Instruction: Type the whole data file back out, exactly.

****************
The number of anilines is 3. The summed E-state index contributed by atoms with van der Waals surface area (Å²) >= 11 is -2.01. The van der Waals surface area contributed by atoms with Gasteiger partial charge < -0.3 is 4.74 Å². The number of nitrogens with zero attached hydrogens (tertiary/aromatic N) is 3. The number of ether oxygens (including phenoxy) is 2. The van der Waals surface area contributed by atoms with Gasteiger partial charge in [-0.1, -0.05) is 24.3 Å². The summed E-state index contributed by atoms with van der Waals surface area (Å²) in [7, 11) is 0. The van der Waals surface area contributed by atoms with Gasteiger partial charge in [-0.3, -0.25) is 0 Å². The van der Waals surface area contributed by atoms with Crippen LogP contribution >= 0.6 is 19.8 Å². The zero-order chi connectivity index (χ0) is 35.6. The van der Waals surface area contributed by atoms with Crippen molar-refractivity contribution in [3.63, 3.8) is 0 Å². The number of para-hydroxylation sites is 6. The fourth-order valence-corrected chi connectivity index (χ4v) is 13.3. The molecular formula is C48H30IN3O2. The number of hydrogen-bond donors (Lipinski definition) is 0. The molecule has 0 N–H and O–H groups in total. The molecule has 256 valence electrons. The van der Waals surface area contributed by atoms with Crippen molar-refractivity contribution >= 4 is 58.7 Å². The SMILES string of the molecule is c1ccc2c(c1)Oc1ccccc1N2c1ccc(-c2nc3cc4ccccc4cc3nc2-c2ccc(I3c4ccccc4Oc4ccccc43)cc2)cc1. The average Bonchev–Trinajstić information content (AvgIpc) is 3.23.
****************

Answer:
The number of anilines is 3. The summed E-state index contributed by atoms with van der Waals surface area (Å²) >= 11 is -2.01. The van der Waals surface area contributed by atoms with Gasteiger partial charge < -0.3 is 4.74 Å². The number of nitrogens with zero attached hydrogens (tertiary/aromatic N) is 3. The number of ether oxygens (including phenoxy) is 2. The van der Waals surface area contributed by atoms with Gasteiger partial charge in [-0.1, -0.05) is 24.3 Å². The summed E-state index contributed by atoms with van der Waals surface area (Å²) in [7, 11) is 0. The van der Waals surface area contributed by atoms with Gasteiger partial charge in [-0.3, -0.25) is 0 Å². The van der Waals surface area contributed by atoms with Crippen LogP contribution >= 0.6 is 19.8 Å². The zero-order chi connectivity index (χ0) is 35.6. The van der Waals surface area contributed by atoms with Crippen molar-refractivity contribution in [3.63, 3.8) is 0 Å². The number of para-hydroxylation sites is 6. The fourth-order valence-corrected chi connectivity index (χ4v) is 13.3. The molecular formula is C48H30IN3O2. The number of hydrogen-bond donors (Lipinski definition) is 0. The molecule has 0 N–H and O–H groups in total. The molecule has 256 valence electrons. The van der Waals surface area contributed by atoms with Crippen molar-refractivity contribution >= 4 is 58.7 Å². The SMILES string of the molecule is c1ccc2c(c1)Oc1ccccc1N2c1ccc(-c2nc3cc4ccccc4cc3nc2-c2ccc(I3c4ccccc4Oc4ccccc43)cc2)cc1. The average Bonchev–Trinajstić information content (AvgIpc) is 3.23.